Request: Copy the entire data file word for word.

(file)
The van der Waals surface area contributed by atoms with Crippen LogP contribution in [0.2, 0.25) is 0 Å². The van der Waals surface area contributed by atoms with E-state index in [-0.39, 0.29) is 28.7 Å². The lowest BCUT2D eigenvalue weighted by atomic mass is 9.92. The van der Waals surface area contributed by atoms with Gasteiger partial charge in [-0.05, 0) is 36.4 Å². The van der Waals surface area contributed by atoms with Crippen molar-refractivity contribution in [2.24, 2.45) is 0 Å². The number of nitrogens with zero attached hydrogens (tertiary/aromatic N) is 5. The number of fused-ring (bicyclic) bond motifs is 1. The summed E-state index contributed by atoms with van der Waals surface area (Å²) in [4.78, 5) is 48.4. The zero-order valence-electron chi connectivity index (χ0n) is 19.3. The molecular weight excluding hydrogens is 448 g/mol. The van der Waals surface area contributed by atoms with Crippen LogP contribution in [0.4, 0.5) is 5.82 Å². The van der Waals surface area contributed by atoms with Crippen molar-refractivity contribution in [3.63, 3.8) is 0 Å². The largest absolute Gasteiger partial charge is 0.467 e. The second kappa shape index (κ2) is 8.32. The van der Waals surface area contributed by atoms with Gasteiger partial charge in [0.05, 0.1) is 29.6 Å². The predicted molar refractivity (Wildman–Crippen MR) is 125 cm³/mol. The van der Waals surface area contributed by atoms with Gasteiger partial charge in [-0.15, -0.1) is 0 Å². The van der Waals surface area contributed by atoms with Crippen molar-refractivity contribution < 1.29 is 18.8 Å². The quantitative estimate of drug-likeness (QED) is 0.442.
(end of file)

The van der Waals surface area contributed by atoms with Crippen LogP contribution in [0.2, 0.25) is 0 Å². The van der Waals surface area contributed by atoms with E-state index in [-0.39, 0.29) is 28.7 Å². The lowest BCUT2D eigenvalue weighted by atomic mass is 9.92. The van der Waals surface area contributed by atoms with Gasteiger partial charge in [-0.05, 0) is 36.4 Å². The van der Waals surface area contributed by atoms with Crippen molar-refractivity contribution in [2.24, 2.45) is 0 Å². The number of nitrogens with zero attached hydrogens (tertiary/aromatic N) is 5. The number of fused-ring (bicyclic) bond motifs is 1. The summed E-state index contributed by atoms with van der Waals surface area (Å²) in [4.78, 5) is 48.4. The zero-order valence-electron chi connectivity index (χ0n) is 19.3. The molecular weight excluding hydrogens is 448 g/mol. The van der Waals surface area contributed by atoms with Crippen LogP contribution in [0.4, 0.5) is 5.82 Å². The van der Waals surface area contributed by atoms with Crippen molar-refractivity contribution in [3.63, 3.8) is 0 Å². The largest absolute Gasteiger partial charge is 0.467 e. The second kappa shape index (κ2) is 8.32. The van der Waals surface area contributed by atoms with Gasteiger partial charge in [0.05, 0.1) is 29.6 Å². The predicted molar refractivity (Wildman–Crippen MR) is 125 cm³/mol. The van der Waals surface area contributed by atoms with Gasteiger partial charge in [-0.15, -0.1) is 0 Å². The van der Waals surface area contributed by atoms with Crippen molar-refractivity contribution < 1.29 is 18.8 Å². The quantitative estimate of drug-likeness (QED) is 0.442.